Friday, February 20, 2009

Paul Tibbets

I watched a movie entitled Above and Beyond the other day. It was a old-style studio biopic, in this case made by MGM in 1952. It was apparently one the last movies overseen by Louis B. Mayer before the control of MGM was wrested from him.

The subject of the film was Paul Tibbets, the man who commanded the mission that dropped the atomic bomb on Hiroshima in 1945. Colonel Tibbets piloted the Enola Gay himself on that mission to Hiroshima. The film is a well-made example of its type: The subject has a problem to solve, they face conflicts, and eventually overcome them. A film such as The Life of Emile Zola or Sergeant York isn't much different from Above and Beyond when you come right down to it.

What made this film compelling was how it depicted Col. Tibbets's internal conflicts about the atomic bomb. He was depicted as having misgivings about how it could kill so many civilians. He comes across as an honorable man, a person who struggled with his conscience and ultimately decided to do his duty. Say what you like about the morality of using the atomic bomb, the decision to use it was a defensible position. I would like to think that in President Truman's shoes, that I would have decided to drop the bomb into the sea, within sight of the Japanese coast, as an example, rather than dropping it on a city. The fact is, however, that U.S. bombers had killed tens of thousands of civilians already by using incendiary bombs on Tokyo and other Japanese cities. So, if killing thousands of civilians by using conventional weapons was defensible (and I don't think it really was, but that is easy for me to say after the fact, isn't it?), then how was killing thousands using a single bomb any less defensible?

The Japanese had killed thousands of civilians themselves during the war (e.g., the Rape of Nanking, the occupation of the Philippines) and there was little sympathy for them among Americans. The Allied commanders were facing the serious prospect of a land invasion of Japan which would have cost millions of lives on both sides. Perhaps continued conventional bombing of Japan, combined with a blockade of their ports, could have forced a surrender, but it was the responsibility of Allied commanders to end the war as soon as possible, with a minimum of Allied casualties, wasn't it?

The real Col. Tibbets, to my disappointment, seems to have felt none of the misgivings depicted in the film of his life, as is evidenced in this interview he did with Studs Terkel. One can believe one did the right thing and still feel regret over the pain one caused, but that is not the case with Col. Tibbets. It is too bad.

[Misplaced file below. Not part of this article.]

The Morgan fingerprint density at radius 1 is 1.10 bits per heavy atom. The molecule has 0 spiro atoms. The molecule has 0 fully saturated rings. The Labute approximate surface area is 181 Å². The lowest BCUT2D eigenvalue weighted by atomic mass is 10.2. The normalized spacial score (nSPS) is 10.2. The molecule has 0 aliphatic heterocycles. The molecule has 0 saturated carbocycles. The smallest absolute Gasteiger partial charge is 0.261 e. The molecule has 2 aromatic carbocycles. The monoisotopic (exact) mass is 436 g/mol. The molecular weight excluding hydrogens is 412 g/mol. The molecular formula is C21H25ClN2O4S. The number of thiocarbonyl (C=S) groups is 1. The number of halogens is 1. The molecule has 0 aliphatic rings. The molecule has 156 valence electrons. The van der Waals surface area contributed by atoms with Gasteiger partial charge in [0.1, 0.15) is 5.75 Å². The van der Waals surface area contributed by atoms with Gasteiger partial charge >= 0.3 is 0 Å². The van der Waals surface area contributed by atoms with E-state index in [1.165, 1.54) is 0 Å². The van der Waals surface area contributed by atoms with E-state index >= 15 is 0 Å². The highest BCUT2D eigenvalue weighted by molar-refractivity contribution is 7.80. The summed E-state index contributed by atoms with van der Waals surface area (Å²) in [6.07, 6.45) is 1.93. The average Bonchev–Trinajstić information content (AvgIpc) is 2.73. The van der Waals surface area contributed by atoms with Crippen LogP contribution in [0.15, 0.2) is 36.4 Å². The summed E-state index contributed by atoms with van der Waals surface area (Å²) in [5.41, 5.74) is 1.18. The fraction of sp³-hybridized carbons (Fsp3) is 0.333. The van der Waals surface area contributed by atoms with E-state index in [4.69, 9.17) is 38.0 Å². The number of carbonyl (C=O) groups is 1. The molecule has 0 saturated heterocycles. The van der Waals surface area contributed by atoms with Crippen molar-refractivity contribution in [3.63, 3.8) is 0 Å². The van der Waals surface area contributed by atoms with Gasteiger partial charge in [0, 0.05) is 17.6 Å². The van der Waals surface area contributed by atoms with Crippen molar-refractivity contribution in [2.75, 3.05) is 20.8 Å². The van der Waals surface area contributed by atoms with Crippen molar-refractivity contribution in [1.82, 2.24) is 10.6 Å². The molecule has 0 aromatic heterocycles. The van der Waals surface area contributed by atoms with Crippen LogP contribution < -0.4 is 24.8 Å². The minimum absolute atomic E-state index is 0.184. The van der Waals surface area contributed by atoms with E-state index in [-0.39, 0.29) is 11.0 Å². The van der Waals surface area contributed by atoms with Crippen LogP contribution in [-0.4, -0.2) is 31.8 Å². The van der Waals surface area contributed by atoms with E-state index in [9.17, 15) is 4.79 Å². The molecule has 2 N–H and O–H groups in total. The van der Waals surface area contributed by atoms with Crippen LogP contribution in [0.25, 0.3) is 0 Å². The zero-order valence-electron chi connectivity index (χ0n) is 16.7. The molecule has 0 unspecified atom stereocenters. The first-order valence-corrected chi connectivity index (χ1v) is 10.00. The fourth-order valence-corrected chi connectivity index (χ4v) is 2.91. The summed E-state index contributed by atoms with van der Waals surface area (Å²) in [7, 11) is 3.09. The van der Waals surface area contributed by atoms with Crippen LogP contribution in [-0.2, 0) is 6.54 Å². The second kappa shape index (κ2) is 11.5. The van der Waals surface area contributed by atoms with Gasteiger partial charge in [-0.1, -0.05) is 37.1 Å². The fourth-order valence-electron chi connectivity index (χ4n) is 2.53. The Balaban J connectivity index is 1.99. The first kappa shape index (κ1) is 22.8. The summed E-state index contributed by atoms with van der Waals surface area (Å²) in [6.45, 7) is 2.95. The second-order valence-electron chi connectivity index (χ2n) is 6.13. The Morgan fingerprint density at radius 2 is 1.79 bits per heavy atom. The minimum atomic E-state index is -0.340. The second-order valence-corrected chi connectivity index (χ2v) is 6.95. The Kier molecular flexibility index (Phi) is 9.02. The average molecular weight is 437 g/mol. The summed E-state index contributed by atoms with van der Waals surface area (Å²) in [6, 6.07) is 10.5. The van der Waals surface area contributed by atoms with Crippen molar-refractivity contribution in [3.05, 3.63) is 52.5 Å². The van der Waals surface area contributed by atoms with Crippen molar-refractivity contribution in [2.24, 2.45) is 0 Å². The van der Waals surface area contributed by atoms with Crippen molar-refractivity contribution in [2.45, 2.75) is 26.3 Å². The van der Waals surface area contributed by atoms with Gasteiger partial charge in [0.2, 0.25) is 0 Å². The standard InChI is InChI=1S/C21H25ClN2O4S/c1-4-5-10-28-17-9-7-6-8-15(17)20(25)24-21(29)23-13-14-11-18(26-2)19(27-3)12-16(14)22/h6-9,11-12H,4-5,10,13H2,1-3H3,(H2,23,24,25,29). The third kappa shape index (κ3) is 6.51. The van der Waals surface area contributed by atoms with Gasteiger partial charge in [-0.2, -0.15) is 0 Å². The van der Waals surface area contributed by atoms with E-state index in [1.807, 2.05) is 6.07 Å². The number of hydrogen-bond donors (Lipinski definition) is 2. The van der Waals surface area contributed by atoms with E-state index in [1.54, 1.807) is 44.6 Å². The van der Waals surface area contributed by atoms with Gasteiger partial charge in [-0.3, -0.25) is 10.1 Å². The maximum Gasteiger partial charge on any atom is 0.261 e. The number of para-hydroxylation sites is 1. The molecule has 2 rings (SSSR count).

One last observation about the film is that Robert Taylor, an actor not known for the emotional depths of his performances gave a very good performance in the role. I am no fan of Taylor, as he was a Red-baiter and an arch-conservative who ruined the career of Howard Da Silva, among others, by his testimony before the House Un-American Activities Committee, but he did a good job on this film.

1 comment:

MarĂ­a said...

I enjoyed reading your post but I disagree on two points. I do think one can find emotional depths in Taylor's performances in such a films like Escape, Devil's Doorway, The Last Hunt or Tip on a Dead Jockey for instance. You said you don't like Taylor because he testified before HUAC in 1947, I can understand your position because some think (like me)Taylor was performing there directed by Louis B. Mayer and John Parnell Thomas. Taylor named Howard Da Silva, Karen Morley and Lester Cole. Lester Cole was named by Mayer and Morrie Riskind among others. Howard Da Silva was named by Larry Parks and Martin Berkeley among others and Karen Morley was named by Larry Parks, Sterling Hayden and Marc Lawrence among others. As members of the Communist Party, Cole, Da Silva and Morley were investigated by the FBI before the hearings took place and were blacklisted after they refused to testify against themselves, Cole in 1947 and Da Silva and Morley in 1951. FBI already knew who were Party members in Hollywood. The blacklists were made by the government, and were made effective by the studies bosses in Hollywood, not by the actors, actresses, directors and writers who declared in the audiences. All the people named in the HUAC hearings didn't integrate the blacklist because they were mentioned there. The Committee since it was constituted in 1938, had already classified them as communists. The Committee didn't need the information that the witnesses could offer; they already had it, they summoned famous people in order to obtain publicity, credibility and legitimacy. The witnesses like Taylor, Parks, Hayden and many many others, didn't ruine careers and lives, they harmed themselves testifying.

Best wishes